The day the 2D died

I spent this past weekend at the Funspot Arcade, soaking in the experience and environment of Eighties digital entertainment. With so many classic games drowning each other out, it wasn't the best environment to appreciate the sounds of these retro games. But the soundtrack to an upcoming PC game captures all these experiences with a single song.

Web sites like Overclocked Remix offer new variations on familiar tunes, such as the Tetris theme used in Computerworld's editorial podcast. But there is another genre, "chiptune", which creates entirely new music using retro, synthetic instruments, such as a Game Boy or Apple II sound chips.  I first heard of chiptune group 8 Bit Weapon when they were interviewed on the ChatterBox radio show. Seth Sternberger and his crew regularly lug their vintage computers to live performances around the world and have gained the attention of major publishers, who have now contracted with the group to provide the soundtrack to media such as the King of Kong movie and an upcoming video game that capitalizes on the history 8 Bit Weapon employs.

Reset Generation is an action-puzzle video game that aims to appeal to fans of classic console games. It purposely incorporates as many cliches and tropes as possible: the art of Scott Kurtz (of webcomic PVP) brings to life characters that include plumbers, hedgehogs, scantily-clad princesses, and more. Other than being described as a cross between Rampart, Worms, Ataxx, and Bang! Howdy, I cannot get the gist of the action these archetypes engage in, as no gameplay footage has been released — but the soundtrack has.

8 Bit Weapon's original tunes for Reset Generation has been released for free, courtesy IGN. I downloaded the entire ZIPped collection and let it sit in the background of my iTunes shuffle — until the 25th and final track came up and stopped me in my own tracks.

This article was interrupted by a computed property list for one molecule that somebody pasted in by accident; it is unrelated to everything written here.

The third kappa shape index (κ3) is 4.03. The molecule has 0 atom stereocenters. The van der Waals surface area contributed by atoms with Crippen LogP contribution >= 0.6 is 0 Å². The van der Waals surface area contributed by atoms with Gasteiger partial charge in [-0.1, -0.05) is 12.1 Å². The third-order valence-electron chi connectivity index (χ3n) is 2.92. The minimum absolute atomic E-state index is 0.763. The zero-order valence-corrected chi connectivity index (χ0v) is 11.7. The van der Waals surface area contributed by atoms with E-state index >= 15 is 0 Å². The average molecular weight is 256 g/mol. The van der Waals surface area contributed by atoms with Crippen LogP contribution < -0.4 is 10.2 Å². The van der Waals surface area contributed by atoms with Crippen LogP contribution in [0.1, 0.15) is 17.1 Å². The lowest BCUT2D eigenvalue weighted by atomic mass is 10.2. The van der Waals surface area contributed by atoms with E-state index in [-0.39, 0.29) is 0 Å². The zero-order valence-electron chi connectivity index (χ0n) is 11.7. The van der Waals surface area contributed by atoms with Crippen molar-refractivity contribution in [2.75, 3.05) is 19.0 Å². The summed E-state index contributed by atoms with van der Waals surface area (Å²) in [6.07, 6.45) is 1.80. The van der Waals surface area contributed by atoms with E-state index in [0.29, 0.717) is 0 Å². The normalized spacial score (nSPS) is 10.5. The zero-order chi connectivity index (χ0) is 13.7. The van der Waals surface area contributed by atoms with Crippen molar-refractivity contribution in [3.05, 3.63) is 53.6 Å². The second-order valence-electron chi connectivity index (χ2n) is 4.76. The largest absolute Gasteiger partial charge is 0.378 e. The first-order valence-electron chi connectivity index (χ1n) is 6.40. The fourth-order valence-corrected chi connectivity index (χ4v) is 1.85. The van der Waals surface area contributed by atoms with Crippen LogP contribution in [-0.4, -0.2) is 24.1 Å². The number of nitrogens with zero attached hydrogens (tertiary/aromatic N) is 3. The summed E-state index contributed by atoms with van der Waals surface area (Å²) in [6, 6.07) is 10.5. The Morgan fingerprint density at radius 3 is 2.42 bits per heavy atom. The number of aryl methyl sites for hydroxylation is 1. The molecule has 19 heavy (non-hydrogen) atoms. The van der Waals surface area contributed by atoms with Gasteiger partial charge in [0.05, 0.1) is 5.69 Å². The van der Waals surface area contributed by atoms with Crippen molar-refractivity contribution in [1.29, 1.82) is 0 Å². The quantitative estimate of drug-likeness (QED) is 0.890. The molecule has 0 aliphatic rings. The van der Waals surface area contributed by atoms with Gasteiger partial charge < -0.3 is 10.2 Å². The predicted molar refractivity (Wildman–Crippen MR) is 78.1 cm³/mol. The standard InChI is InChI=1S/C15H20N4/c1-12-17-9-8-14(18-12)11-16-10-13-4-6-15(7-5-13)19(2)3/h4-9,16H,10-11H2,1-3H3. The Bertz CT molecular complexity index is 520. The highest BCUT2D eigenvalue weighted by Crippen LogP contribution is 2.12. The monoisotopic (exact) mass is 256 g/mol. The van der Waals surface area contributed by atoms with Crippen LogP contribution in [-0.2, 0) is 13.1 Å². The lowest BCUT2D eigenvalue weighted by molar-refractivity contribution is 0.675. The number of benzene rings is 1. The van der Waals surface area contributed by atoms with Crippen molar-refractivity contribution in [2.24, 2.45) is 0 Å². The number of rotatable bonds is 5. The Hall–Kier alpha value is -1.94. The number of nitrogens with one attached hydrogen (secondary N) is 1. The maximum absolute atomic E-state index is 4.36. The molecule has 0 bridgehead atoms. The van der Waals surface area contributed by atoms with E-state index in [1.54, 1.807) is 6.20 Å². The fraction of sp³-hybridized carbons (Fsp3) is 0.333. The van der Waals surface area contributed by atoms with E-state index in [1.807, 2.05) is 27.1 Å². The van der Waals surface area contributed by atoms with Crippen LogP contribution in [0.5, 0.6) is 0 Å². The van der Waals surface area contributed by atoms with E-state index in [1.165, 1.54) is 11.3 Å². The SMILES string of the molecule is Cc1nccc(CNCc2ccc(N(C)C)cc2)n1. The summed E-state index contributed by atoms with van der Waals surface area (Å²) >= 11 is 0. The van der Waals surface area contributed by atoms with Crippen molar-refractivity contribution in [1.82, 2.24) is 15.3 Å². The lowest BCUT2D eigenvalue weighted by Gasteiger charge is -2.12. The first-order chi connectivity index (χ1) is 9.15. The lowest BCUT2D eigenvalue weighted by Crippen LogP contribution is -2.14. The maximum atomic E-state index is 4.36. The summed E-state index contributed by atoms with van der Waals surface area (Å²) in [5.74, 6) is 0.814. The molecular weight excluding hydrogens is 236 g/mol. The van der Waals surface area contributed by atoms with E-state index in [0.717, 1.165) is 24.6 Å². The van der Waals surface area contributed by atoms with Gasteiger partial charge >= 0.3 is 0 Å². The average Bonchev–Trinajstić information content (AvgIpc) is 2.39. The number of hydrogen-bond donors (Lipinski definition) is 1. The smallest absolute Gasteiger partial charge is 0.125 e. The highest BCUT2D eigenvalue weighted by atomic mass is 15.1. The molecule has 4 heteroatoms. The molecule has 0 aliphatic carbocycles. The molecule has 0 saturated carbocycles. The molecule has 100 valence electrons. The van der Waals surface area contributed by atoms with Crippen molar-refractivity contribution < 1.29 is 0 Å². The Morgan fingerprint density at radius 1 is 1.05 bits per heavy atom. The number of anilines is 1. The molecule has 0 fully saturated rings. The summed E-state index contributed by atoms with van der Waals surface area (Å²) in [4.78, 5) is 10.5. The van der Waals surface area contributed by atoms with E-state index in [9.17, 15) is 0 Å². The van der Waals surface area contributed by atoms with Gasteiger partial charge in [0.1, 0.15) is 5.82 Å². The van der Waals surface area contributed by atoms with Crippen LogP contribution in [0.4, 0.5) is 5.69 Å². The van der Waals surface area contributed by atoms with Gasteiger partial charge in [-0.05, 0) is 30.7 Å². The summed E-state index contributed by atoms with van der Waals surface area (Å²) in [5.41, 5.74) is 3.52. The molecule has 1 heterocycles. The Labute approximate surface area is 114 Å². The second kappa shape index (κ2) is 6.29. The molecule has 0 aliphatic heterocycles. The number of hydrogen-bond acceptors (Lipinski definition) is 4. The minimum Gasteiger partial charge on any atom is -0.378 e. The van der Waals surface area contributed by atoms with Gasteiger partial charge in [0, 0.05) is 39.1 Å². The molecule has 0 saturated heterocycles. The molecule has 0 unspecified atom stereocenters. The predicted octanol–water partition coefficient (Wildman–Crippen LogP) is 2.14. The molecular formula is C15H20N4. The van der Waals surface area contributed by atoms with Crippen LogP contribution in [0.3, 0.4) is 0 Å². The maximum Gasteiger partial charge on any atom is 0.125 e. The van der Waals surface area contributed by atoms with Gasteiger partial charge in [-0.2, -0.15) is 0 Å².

This bonus track is not in the game but was recorded as a favor for the publisher, Scott Foe, who took Don McLean's "American Pie" and rewrote the lyrics.  The song is now laden with references aimed at the classic gamer, alluding to, but without directly naming, such great games from our youth as Metroid, Joust, Paper Boy, and Pitfall.  The synthetic sound adds to the experience: "I vocoded the words with the main melody for the back up vocals, and sang with my real voice for the lead with pitch correction (a lot)," wrote Sternberger in an email to Computerworld.

This single, "2D Died", is available from the game's official site in ZIPped format or in the following player:

Up until the release of Reset Generation (the PC version of which will be free; for mobile devices, it'll run you $10-$14 USD), the publisher's Web site features a quiz, challenging your knowledge of classic gaming.

Copyright © 2008 IDG Communications, Inc.

7 inconvenient truths about the hybrid work trend
Shop Tech Products at Amazon